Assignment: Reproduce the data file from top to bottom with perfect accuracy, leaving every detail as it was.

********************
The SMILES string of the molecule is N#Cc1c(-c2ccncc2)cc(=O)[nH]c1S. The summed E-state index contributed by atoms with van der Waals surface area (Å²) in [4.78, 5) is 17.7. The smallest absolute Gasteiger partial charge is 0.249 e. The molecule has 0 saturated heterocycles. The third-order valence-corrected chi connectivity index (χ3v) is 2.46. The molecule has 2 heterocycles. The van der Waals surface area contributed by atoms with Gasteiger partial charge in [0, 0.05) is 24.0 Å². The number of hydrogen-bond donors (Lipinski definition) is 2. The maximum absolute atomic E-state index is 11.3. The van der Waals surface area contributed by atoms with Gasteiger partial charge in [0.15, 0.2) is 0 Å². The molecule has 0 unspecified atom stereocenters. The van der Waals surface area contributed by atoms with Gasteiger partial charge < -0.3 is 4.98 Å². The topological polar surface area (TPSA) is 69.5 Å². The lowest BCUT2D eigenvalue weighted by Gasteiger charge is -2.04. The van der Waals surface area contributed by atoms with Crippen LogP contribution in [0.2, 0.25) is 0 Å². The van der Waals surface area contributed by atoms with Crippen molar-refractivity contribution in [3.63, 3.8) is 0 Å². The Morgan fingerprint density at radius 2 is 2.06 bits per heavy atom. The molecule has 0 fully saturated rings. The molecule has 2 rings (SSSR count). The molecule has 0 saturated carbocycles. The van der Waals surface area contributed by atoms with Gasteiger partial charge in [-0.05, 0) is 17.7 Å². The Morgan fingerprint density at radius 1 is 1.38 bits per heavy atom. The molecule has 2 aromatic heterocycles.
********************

The SMILES string of the molecule is N#Cc1c(-c2ccncc2)cc(=O)[nH]c1S. The summed E-state index contributed by atoms with van der Waals surface area (Å²) in [4.78, 5) is 17.7. The smallest absolute Gasteiger partial charge is 0.249 e. The molecule has 0 saturated heterocycles. The third-order valence-corrected chi connectivity index (χ3v) is 2.46. The molecule has 2 heterocycles. The van der Waals surface area contributed by atoms with Gasteiger partial charge in [0, 0.05) is 24.0 Å². The number of hydrogen-bond donors (Lipinski definition) is 2. The maximum absolute atomic E-state index is 11.3. The van der Waals surface area contributed by atoms with Gasteiger partial charge in [0.15, 0.2) is 0 Å². The molecule has 0 unspecified atom stereocenters. The van der Waals surface area contributed by atoms with Gasteiger partial charge < -0.3 is 4.98 Å². The topological polar surface area (TPSA) is 69.5 Å². The lowest BCUT2D eigenvalue weighted by Gasteiger charge is -2.04. The van der Waals surface area contributed by atoms with Crippen LogP contribution in [0.2, 0.25) is 0 Å². The van der Waals surface area contributed by atoms with Crippen molar-refractivity contribution in [3.63, 3.8) is 0 Å². The Morgan fingerprint density at radius 2 is 2.06 bits per heavy atom. The molecule has 0 fully saturated rings. The molecule has 2 rings (SSSR count). The molecule has 0 saturated carbocycles. The van der Waals surface area contributed by atoms with Gasteiger partial charge in [-0.05, 0) is 17.7 Å². The Morgan fingerprint density at radius 1 is 1.38 bits per heavy atom. The molecule has 2 aromatic heterocycles.